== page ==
Home Business Birmingham Mayor Celebrates 4/20 With Mass Pardons, Again

Birmingham Mayor Celebrates 4/20 With Mass Pardons, Again


One year after pardoning 15,000 people for cannabis possession charges, Birmingham Mayor Randall Woodfin has again pardoned residents of their cannabis convictions.

Last April, Woodfin announced he was pardoning criminal convictions for possession of cannabis from 1990 through 2020. This year, Woodfin pardoned anyone in Birmingham convicted of misdemeanor possession charges in the last eight months of 2021.

According to the New York Times, Woodfin urged other mayors and governors to follow suit, saying marijuana criminalization is still being felt by people, mostly Black and Hispanic people, whose lives are dramatically affected by low-level convictions.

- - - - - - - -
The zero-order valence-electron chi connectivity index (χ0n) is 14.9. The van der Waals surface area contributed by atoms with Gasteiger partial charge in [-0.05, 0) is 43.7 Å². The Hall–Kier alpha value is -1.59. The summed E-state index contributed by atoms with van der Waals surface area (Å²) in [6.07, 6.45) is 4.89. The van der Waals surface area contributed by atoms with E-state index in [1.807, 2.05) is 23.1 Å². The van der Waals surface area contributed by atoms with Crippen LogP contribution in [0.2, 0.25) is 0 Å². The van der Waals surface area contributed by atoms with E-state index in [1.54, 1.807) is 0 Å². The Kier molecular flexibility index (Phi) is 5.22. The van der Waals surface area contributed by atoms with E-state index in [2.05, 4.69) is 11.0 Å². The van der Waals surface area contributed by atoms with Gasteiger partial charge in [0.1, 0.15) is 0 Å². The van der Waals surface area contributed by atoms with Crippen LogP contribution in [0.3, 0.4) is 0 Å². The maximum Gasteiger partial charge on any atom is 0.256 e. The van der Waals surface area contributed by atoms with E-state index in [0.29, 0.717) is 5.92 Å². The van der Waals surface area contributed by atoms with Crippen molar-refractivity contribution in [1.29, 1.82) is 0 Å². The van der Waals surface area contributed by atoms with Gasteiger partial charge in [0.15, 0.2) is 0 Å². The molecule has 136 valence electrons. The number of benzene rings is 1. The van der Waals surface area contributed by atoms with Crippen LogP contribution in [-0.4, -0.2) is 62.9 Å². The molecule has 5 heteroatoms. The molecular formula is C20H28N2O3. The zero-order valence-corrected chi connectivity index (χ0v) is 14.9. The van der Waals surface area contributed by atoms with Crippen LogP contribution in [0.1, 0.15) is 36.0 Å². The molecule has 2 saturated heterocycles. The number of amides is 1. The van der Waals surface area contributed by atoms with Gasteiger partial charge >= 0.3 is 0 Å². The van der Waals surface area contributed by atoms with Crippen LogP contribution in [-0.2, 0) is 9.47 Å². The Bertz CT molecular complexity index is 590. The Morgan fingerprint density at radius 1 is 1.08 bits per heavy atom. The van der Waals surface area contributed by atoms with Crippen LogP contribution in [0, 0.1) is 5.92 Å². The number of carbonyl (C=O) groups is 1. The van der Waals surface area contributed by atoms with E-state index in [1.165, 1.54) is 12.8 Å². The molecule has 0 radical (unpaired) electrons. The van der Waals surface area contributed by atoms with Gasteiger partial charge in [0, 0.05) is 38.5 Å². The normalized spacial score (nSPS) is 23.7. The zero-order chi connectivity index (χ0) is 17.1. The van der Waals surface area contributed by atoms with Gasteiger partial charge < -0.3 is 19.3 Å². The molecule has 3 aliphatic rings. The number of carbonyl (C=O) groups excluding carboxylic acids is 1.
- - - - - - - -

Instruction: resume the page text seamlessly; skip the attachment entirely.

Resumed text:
Recreational cannabis use in Alabama is currently illegal, and medical use didn’t become legal until Gov. Kay Ivey signed legislation creating the Alabama medical marijuana program last year, ending a three-year legal battle. Many of the state’s Republican lawmakers still oppose full legalization, but mayors have executive power to grant pardons in the state. Woodfin also added he plans to continue the cannabis pardons yearly as long as he’s in office.

“This is not one of the ones I’m thumbing my nose at the state,” Woodfin told reporters. “It’s the right side of history.”

Eighteen states and Washington D.C. have fully legalized cannabis use, including New Jersey, which had its first day of recreational sales for 13 dispensaries on April 21. Northjersey.com noted the dispensaries that opened early on the first day did so with music, balloons, and excitement from the people who waited in line.

States where recreational use is still illegal include Wyoming, South Carolina, Kansas, and Idaho.

A spokesman for Woodfin told reporters it’s unclear how many people the blanket pardons would affect. Woodfin also added that the Birmingham Police Department, which continues to arrest residents for cannabis-related charges, said it is “not something the police actively wants to do” but is enforcing state law.


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